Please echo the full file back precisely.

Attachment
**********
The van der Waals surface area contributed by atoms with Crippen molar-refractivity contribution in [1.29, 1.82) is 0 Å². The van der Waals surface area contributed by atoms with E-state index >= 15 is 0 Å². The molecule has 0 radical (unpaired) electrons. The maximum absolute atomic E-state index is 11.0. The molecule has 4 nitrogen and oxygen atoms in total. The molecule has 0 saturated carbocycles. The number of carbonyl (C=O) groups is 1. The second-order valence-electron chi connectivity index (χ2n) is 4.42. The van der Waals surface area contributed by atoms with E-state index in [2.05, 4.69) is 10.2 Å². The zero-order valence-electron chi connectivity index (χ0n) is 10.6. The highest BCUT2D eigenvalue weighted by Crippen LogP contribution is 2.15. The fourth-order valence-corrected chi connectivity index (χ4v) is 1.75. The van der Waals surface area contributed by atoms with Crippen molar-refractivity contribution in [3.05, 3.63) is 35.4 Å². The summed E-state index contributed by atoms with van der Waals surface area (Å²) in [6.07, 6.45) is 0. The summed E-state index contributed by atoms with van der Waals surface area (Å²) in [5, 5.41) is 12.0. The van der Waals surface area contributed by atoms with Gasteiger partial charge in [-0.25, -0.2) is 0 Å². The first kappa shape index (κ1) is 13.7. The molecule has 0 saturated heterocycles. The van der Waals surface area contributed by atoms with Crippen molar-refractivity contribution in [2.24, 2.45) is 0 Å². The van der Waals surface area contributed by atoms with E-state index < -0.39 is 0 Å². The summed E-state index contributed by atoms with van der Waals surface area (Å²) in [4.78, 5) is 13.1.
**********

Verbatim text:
The van der Waals surface area contributed by atoms with Crippen molar-refractivity contribution in [1.29, 1.82) is 0 Å². The van der Waals surface area contributed by atoms with E-state index >= 15 is 0 Å². The molecule has 0 radical (unpaired) electrons. The maximum absolute atomic E-state index is 11.0. The molecule has 4 nitrogen and oxygen atoms in total. The molecule has 0 saturated carbocycles. The number of carbonyl (C=O) groups is 1. The second-order valence-electron chi connectivity index (χ2n) is 4.42. The van der Waals surface area contributed by atoms with E-state index in [2.05, 4.69) is 10.2 Å². The zero-order valence-electron chi connectivity index (χ0n) is 10.6. The highest BCUT2D eigenvalue weighted by Crippen LogP contribution is 2.15. The fourth-order valence-corrected chi connectivity index (χ4v) is 1.75. The van der Waals surface area contributed by atoms with Crippen molar-refractivity contribution in [3.05, 3.63) is 35.4 Å². The summed E-state index contributed by atoms with van der Waals surface area (Å²) in [6.07, 6.45) is 0. The summed E-state index contributed by atoms with van der Waals surface area (Å²) in [5, 5.41) is 12.0. The van der Waals surface area contributed by atoms with Gasteiger partial charge in [-0.25, -0.2) is 0 Å². The first kappa shape index (κ1) is 13.7. The molecule has 0 saturated heterocycles. The van der Waals surface area contributed by atoms with Crippen molar-refractivity contribution in [2.24, 2.45) is 0 Å². The van der Waals surface area contributed by atoms with E-state index < -0.39 is 0 Å². The summed E-state index contributed by atoms with van der Waals surface area (Å²) in [4.78, 5) is 13.1.